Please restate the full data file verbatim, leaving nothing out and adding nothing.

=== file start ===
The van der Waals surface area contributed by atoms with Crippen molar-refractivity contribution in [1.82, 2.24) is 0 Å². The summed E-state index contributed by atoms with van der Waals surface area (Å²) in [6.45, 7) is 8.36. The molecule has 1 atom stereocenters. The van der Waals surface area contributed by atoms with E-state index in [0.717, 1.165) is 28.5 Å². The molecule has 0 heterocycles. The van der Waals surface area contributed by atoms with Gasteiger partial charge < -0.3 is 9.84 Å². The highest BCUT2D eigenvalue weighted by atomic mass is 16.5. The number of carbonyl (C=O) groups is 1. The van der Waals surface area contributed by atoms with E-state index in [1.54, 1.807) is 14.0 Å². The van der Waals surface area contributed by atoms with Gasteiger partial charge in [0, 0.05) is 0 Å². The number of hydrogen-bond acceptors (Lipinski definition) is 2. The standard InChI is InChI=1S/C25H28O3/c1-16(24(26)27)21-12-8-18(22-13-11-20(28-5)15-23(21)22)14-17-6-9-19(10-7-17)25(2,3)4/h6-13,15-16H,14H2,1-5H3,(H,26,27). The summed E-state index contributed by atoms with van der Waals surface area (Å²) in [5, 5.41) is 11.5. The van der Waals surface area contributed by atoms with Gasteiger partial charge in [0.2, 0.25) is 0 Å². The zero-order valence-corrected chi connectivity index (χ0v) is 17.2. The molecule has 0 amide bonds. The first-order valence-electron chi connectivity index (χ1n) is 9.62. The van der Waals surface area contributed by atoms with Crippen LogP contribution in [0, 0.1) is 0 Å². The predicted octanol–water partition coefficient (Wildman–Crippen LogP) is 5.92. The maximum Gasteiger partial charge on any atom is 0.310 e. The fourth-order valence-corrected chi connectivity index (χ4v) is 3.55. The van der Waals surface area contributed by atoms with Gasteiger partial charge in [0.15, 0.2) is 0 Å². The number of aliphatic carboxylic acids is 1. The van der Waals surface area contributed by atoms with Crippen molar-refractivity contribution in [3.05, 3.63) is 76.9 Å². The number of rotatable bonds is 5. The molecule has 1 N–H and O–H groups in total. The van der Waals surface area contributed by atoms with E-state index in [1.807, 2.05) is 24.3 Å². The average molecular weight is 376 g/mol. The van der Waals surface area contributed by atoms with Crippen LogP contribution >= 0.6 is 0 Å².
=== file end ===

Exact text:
The van der Waals surface area contributed by atoms with Crippen molar-refractivity contribution in [1.82, 2.24) is 0 Å². The summed E-state index contributed by atoms with van der Waals surface area (Å²) in [6.45, 7) is 8.36. The molecule has 1 atom stereocenters. The van der Waals surface area contributed by atoms with E-state index in [0.717, 1.165) is 28.5 Å². The molecule has 0 heterocycles. The van der Waals surface area contributed by atoms with Gasteiger partial charge < -0.3 is 9.84 Å². The highest BCUT2D eigenvalue weighted by atomic mass is 16.5. The number of carbonyl (C=O) groups is 1. The van der Waals surface area contributed by atoms with E-state index in [1.54, 1.807) is 14.0 Å². The van der Waals surface area contributed by atoms with Gasteiger partial charge in [0, 0.05) is 0 Å². The number of hydrogen-bond acceptors (Lipinski definition) is 2. The standard InChI is InChI=1S/C25H28O3/c1-16(24(26)27)21-12-8-18(22-13-11-20(28-5)15-23(21)22)14-17-6-9-19(10-7-17)25(2,3)4/h6-13,15-16H,14H2,1-5H3,(H,26,27). The summed E-state index contributed by atoms with van der Waals surface area (Å²) in [5, 5.41) is 11.5. The van der Waals surface area contributed by atoms with Gasteiger partial charge in [0.2, 0.25) is 0 Å². The zero-order valence-corrected chi connectivity index (χ0v) is 17.2. The molecule has 0 amide bonds. The first-order valence-electron chi connectivity index (χ1n) is 9.62. The van der Waals surface area contributed by atoms with Crippen LogP contribution in [0, 0.1) is 0 Å². The predicted octanol–water partition coefficient (Wildman–Crippen LogP) is 5.92. The maximum Gasteiger partial charge on any atom is 0.310 e. The fourth-order valence-corrected chi connectivity index (χ4v) is 3.55. The van der Waals surface area contributed by atoms with Gasteiger partial charge in [0.15, 0.2) is 0 Å². The number of aliphatic carboxylic acids is 1. The van der Waals surface area contributed by atoms with Crippen molar-refractivity contribution in [3.05, 3.63) is 76.9 Å². The number of rotatable bonds is 5. The molecule has 1 N–H and O–H groups in total. The van der Waals surface area contributed by atoms with E-state index in [1.807, 2.05) is 24.3 Å². The average molecular weight is 376 g/mol. The van der Waals surface area contributed by atoms with Crippen LogP contribution >= 0.6 is 0 Å².